IMPORTANT - New Form I-9 does not mean that current employees should fill out a new Form I-9. It only means that you should use the new Form I-9 for new hires or re-hires (which normally does not include employees being recalled from a layoff).
Here are some important new aspects of the new Form I-9:
Biggest change - It is 2 pages, which should make it easier to fill out. Page 1 is Section 1 while page 2 is Sections 2 and 3.
Section 1 adds boxes for the employee to list their email address and telephone number. However, this is optional though the Form I-9 does not state such, only the instructions.
Section 1 no longer asks for "Maiden name" rather asks for "Other Names Used (if any)".
Section 1 adds a data field for the employee to list their I-94 Admissions number andforeign passport number and country as an alternative to the A Number if the employee is only authorized to work rather a lawful permanent resident or U.S. citizen. Hopefully this will be helpful but it is also could be very confusing.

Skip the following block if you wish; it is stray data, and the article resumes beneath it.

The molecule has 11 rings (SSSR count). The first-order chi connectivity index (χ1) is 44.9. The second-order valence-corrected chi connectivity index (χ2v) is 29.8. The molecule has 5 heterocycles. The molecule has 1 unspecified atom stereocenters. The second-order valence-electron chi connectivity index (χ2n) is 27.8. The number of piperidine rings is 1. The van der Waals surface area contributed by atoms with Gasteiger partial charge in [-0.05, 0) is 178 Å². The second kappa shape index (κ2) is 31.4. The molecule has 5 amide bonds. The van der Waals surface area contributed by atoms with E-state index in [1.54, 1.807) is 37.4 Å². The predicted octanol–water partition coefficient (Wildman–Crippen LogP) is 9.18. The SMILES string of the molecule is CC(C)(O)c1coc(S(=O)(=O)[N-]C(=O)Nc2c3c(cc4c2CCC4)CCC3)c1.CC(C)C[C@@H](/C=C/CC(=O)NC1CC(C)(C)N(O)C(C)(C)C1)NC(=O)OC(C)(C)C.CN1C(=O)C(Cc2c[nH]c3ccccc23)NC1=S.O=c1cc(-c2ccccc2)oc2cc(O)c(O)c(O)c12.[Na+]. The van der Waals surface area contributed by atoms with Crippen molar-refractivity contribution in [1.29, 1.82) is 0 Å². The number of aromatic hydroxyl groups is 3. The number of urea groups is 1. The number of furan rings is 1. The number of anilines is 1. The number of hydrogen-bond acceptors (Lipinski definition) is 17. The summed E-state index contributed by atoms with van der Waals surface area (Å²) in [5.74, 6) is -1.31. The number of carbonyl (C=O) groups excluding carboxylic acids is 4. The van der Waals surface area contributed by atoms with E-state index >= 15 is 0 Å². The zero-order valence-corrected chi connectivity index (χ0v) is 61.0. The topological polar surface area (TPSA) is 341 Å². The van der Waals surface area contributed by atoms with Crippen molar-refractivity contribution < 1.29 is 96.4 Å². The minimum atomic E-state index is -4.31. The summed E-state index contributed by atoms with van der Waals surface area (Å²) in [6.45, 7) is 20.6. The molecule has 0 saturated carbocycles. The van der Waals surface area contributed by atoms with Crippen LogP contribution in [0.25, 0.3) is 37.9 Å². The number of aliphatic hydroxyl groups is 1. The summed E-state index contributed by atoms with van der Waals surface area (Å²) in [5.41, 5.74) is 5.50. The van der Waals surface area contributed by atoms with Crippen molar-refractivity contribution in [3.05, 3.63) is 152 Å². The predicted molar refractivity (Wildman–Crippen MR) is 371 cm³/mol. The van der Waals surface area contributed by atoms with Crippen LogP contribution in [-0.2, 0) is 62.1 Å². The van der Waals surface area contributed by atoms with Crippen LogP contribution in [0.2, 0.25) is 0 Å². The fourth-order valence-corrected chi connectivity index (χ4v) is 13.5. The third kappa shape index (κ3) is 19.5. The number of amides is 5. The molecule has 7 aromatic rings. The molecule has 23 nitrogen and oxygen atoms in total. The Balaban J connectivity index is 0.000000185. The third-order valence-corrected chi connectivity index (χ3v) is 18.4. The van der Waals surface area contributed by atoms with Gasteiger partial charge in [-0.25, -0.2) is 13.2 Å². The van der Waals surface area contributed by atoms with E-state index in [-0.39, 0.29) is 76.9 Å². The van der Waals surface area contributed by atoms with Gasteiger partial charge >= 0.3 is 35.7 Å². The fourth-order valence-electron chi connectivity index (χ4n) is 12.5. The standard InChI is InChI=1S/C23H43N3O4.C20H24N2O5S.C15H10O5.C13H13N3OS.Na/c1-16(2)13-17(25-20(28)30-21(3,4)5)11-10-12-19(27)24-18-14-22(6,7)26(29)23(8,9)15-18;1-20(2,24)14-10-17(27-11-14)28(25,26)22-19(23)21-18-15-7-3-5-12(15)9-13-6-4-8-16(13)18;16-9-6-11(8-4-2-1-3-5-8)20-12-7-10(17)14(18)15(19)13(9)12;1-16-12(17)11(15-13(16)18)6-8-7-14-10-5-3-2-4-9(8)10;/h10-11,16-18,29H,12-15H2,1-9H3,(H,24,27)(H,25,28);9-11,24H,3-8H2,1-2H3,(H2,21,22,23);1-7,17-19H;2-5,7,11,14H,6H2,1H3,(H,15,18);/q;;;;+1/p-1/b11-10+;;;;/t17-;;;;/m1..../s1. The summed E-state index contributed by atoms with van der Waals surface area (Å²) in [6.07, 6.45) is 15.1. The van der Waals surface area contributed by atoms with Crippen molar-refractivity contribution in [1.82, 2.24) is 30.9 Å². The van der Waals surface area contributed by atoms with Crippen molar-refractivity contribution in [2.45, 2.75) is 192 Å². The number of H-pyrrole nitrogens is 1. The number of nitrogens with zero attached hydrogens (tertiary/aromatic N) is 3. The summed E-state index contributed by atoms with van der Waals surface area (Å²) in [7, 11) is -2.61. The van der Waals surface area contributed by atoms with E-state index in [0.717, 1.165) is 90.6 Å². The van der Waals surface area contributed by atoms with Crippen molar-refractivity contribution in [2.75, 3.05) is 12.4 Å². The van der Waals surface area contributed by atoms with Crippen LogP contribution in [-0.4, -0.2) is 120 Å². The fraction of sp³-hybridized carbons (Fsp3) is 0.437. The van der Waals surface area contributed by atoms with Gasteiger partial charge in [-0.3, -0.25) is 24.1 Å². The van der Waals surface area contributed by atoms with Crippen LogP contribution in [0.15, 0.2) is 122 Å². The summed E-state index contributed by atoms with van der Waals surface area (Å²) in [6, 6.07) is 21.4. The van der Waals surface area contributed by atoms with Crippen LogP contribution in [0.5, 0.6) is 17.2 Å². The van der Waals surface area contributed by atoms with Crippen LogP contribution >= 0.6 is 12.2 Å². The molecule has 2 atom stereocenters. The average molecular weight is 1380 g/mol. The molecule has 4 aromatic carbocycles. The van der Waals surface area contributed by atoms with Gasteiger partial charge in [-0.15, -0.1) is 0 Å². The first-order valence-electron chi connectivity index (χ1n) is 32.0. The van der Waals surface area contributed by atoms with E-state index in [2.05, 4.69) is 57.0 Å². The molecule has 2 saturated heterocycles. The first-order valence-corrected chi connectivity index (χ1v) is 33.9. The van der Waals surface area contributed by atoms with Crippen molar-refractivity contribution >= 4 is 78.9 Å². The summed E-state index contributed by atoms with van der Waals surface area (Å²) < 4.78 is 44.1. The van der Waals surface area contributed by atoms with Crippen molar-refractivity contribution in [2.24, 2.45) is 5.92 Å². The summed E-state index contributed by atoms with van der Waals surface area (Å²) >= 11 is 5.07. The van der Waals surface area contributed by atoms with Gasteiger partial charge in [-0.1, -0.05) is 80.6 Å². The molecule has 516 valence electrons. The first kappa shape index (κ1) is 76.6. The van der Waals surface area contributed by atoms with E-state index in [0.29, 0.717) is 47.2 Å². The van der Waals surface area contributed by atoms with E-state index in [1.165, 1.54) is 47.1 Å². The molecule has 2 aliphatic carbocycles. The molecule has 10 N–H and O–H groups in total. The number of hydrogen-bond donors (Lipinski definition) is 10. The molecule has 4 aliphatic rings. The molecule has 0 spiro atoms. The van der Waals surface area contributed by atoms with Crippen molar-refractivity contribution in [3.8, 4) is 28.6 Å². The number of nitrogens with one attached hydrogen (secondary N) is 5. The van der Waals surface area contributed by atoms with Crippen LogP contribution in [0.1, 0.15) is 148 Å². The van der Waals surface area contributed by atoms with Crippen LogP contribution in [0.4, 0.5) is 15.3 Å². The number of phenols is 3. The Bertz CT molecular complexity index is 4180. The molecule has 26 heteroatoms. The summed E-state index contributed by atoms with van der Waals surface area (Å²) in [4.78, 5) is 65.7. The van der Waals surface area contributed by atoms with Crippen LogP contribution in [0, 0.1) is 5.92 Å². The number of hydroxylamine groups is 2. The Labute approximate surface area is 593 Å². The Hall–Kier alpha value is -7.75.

Uses a signature box for an employee to sign in Section 1, rather than the previous confusing signature line.
According to USCIS, it improves the instructions for filling out the I-9. I agree.
In Section 2 instructions, explanation of when a receipt is an acceptable document;
and how the 3 day rule works for completing the I-9 by the employer.
Section 2 clarifies the use of acceptable documents, "List A OR List B AND List C" though I still assume that some employers will illegally overdocument by filling out information in all lists under the philosophy - more is better.
Changes title of Section 3 to "Reverification and Rehires" from "Updating and Reverification." This change could lead to confusion on whether name changes need to be updated. The instructions say yes.
It does not add or delete acceptable documents in Lists A, B or C.
If you have any questions, let me know.
The Department of Justice, through the Office of Special Counsel for Immigration-Related Unfair Employment Practices (OSC), reached an agreement with FTD Inc., to resolve allegations that the company retaliated against a man for asserting rights under the anti-discrimination provision of the Immigration and Nationality Act (INA).